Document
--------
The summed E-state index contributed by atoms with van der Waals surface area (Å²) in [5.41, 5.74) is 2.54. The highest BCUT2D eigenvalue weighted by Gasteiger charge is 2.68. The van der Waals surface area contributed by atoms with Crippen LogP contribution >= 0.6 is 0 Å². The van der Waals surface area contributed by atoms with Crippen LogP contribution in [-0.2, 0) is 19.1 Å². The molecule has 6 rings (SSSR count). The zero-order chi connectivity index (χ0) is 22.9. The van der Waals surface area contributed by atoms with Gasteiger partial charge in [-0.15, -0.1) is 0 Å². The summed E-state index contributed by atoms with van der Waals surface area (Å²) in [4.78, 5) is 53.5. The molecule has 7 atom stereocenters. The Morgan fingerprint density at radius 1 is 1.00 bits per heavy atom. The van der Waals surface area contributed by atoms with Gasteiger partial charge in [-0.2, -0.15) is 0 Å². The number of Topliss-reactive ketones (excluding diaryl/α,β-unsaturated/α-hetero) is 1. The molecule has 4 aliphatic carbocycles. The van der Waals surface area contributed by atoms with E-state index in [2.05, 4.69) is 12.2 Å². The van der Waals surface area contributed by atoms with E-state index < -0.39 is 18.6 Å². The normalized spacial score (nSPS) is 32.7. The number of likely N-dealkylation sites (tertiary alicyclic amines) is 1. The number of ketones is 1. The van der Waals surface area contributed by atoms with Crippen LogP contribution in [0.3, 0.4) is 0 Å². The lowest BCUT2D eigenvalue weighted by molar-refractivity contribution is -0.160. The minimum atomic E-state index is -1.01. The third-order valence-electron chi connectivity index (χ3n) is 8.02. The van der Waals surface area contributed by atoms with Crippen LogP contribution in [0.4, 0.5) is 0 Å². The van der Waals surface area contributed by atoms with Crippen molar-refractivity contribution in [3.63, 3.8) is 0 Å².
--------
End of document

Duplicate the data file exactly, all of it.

The summed E-state index contributed by atoms with van der Waals surface area (Å²) in [5.41, 5.74) is 2.54. The highest BCUT2D eigenvalue weighted by Gasteiger charge is 2.68. The van der Waals surface area contributed by atoms with Crippen LogP contribution >= 0.6 is 0 Å². The van der Waals surface area contributed by atoms with Crippen LogP contribution in [-0.2, 0) is 19.1 Å². The molecule has 6 rings (SSSR count). The zero-order chi connectivity index (χ0) is 22.9. The van der Waals surface area contributed by atoms with Gasteiger partial charge in [-0.15, -0.1) is 0 Å². The summed E-state index contributed by atoms with van der Waals surface area (Å²) in [4.78, 5) is 53.5. The molecule has 7 atom stereocenters. The Morgan fingerprint density at radius 1 is 1.00 bits per heavy atom. The van der Waals surface area contributed by atoms with Gasteiger partial charge in [-0.2, -0.15) is 0 Å². The number of Topliss-reactive ketones (excluding diaryl/α,β-unsaturated/α-hetero) is 1. The molecule has 4 aliphatic carbocycles. The van der Waals surface area contributed by atoms with E-state index in [2.05, 4.69) is 12.2 Å². The van der Waals surface area contributed by atoms with E-state index < -0.39 is 18.6 Å². The normalized spacial score (nSPS) is 32.7. The number of likely N-dealkylation sites (tertiary alicyclic amines) is 1. The number of ketones is 1. The van der Waals surface area contributed by atoms with Crippen LogP contribution in [0.3, 0.4) is 0 Å². The lowest BCUT2D eigenvalue weighted by molar-refractivity contribution is -0.160. The minimum atomic E-state index is -1.01. The third-order valence-electron chi connectivity index (χ3n) is 8.02. The van der Waals surface area contributed by atoms with Crippen LogP contribution in [0.4, 0.5) is 0 Å². The van der Waals surface area contributed by atoms with Crippen molar-refractivity contribution in [3.63, 3.8) is 0 Å².